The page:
Lawn Clippings: Grass clippings are best used after they’ve been allowed to dry. If applied while they’re fresh they can compact and generate heat while decomposing. They can produce strong odors the first week or two of decomposition but the scent will subside after that. It is not recommended to use grass clippings from lawns that have been treated with pesticides, fungicides, or herbicides.

Leafmold: This mulch is available from most municipal composting facilities or you can make your own. Autumn gathered leaves left to decompose over winter will provide you with leafmold ready for use the following spring. Fallen Leaves: The least expensive form of mulch available. It is readily available in Autumn near woody areas. Fallen leaves may be used as is, chopped with the lawn mower to reduce their size, or compost them during winter and use them as leafmold the following spring.

Manure: Available as a bagged commercially composted product at garden centers, or available fresh from stables and farms. Fresh manure should be composted for at least six months to reduce nitrogen burn when applied around plants and to reduce the viability of weed seeds in the manure itself.

Mushroom soil/compost: Is available at garden centers or sources near commercial mushroom growers. It is generally inexpensive.

Peat Moss: A commonly used mulch, it is attractive when applied thickly. Look for course-grade peat moss when using it for a mulch. It can be cost prohibitive when used for mulching large areas. Peat moss will shed water when it’s dry rather than absorbing it. You can help maintain it’s moisture by watering this mulch regularly when you also water your lawn.

Pine Needles: Are a light colored, fluffy, and pretty mulch. Leave them in place under pine trees rather than removing them. Rake them from your lawn grass and use them to mulch around acid-loving plants such as azaleas, blueberries, and rhododendrons. They are also excellent to use as a cushioning mulch for garden paths and will release their pine scent when walked upon.

Sawdust: Available from timber mills or other wood processing businesses. As it decomposes it can cause nitrogen loss from the the soil so if used in garden beds apply nitrogen rich fertilizers regularly. Sawdust is an excellent mulch for garden paths. It is not recommended to use sawdust from chemically treated or painted wood.
Straw: Can be used for winter protection as an overlay in muddy areas and will provide some traction on icy paths. It is also frequently used as a mulch in veggie gardens. Do not use straw mulch in frequently used areas as it is highly inflammable. Do not use it to mulch walkways as it can be easily ignited by a carelessly tossed smoldering cigarette butt.

Wood Chips: Can be obtained from arborists, utility companies, municipal yard waste facilites, and garden centers. They are very long lasting and make a good overlayment for paths and walkways.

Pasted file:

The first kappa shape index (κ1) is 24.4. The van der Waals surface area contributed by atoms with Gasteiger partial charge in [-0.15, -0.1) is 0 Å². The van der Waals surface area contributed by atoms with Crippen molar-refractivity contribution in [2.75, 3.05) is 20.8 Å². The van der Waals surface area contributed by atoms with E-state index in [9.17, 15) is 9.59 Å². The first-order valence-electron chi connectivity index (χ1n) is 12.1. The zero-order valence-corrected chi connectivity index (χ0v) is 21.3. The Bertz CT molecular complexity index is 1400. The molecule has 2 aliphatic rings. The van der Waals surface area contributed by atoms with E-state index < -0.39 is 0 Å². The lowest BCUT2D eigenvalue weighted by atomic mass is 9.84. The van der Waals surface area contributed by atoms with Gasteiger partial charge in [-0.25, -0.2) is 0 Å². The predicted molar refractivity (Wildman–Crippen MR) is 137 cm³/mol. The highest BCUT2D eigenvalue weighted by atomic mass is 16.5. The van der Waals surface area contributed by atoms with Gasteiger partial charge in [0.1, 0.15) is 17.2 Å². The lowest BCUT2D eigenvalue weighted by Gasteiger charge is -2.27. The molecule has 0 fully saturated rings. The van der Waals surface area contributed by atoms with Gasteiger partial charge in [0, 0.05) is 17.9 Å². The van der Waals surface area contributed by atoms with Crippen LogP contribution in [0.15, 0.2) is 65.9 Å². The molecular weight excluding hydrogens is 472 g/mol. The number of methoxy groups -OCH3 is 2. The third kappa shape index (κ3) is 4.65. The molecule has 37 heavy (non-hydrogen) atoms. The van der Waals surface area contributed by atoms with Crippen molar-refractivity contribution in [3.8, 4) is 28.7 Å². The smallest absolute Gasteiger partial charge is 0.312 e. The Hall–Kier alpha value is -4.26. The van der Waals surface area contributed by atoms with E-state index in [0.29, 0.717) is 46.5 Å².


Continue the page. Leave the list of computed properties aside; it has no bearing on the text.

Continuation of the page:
To learn more about mulch and the wonderful effect of compost and micro-organisms in the soil please visit the “Soil, Compost, and Mulch Forum” and do read their fabulous FAQs. Taking care of your soil is vital to having a garden of healthy and vigorous plants.

“What is a hoe?”

A hoe is a garden tool with a thin flat blade usually on a long handle that is used especially for weeding and/or loosening and breaking up soil around plants. Hoes with short handles are often called “hand hoes.”

“How do I use a hoe?”

Hoeing works best when weeds are small and haven’t yet begun to bloom and set seeds. Use the hoe to sever the tops of weeds from their roots just below the soil surface. Carefully scrape the soil with the hoe, it’s blade will barely enter the soil and will cut the stems of the weeds. Young severed weeds may be left on the ground to wilt and break down where they are.

“How do I clean the hoe after use?”

Brush off any loose soil from a hoe, then wipe it with an oily rag to keep it from rusting inbetween usage. When not in use store the hoe in a shed or garage with the blade edge facing the wall.

“How do I sharpen a hoe?”

A hoe is a cutting tool. It works best when it’s blade is kept sharp. To sharpen a hoe:

*Use a flat general-purpose file to sharpen the blade of the hoe.

*Hold the file at a 45 degree angle on the edge of the blade. (It may help to place the handle of the hoe in a vice-clamp to hold it securely while you sharpen the blade.)

*Sharpen the hoe using strokes going in only one direction, do not use “back and forth” motions. Only a few strokes should be neccesary to sharpen the blade of the hoe.

Removing weeds by manually pulling them from the ground is the most common form of organic weed control. It’s easy to do, doesn’t pollute the environment with toxins, and is also cost effective because it’s free.

What is the best way to manually pull weeds?

Grab the plant close to the ground, encircling it’s leaves with the fingers of one hand. Take a small-bladed knife or sharp-edged hand trowel with your other hand and use it in the soil to slide under the roots of the weed to loosen them and help remove the plant from the soil.

Use care to avoid disturbing the surrounding soil, mulch, or leaf litter to prevent bringing deeply buried weed seeds closer to the surface where they could sprout.

Hand pulled weeds can be left on the ground to break down where they are except for any that have developing or mature seeds. Developing or mature seeds should be cut from the plants and bagged for curbside disposal.

Any weed with parts that could possibly re-sprout from their nodes (such as Honeysuckle ~ Lonicera japonica or perennial Morning Glory ~ Ipomoea indica) should also be removed and bagged for curbside disposal.

A noxious weed is any particular plant designated by a government agency as being injurious to the public’s health, agricultural practices, recreational enjoyment, wildlife, personal or private property.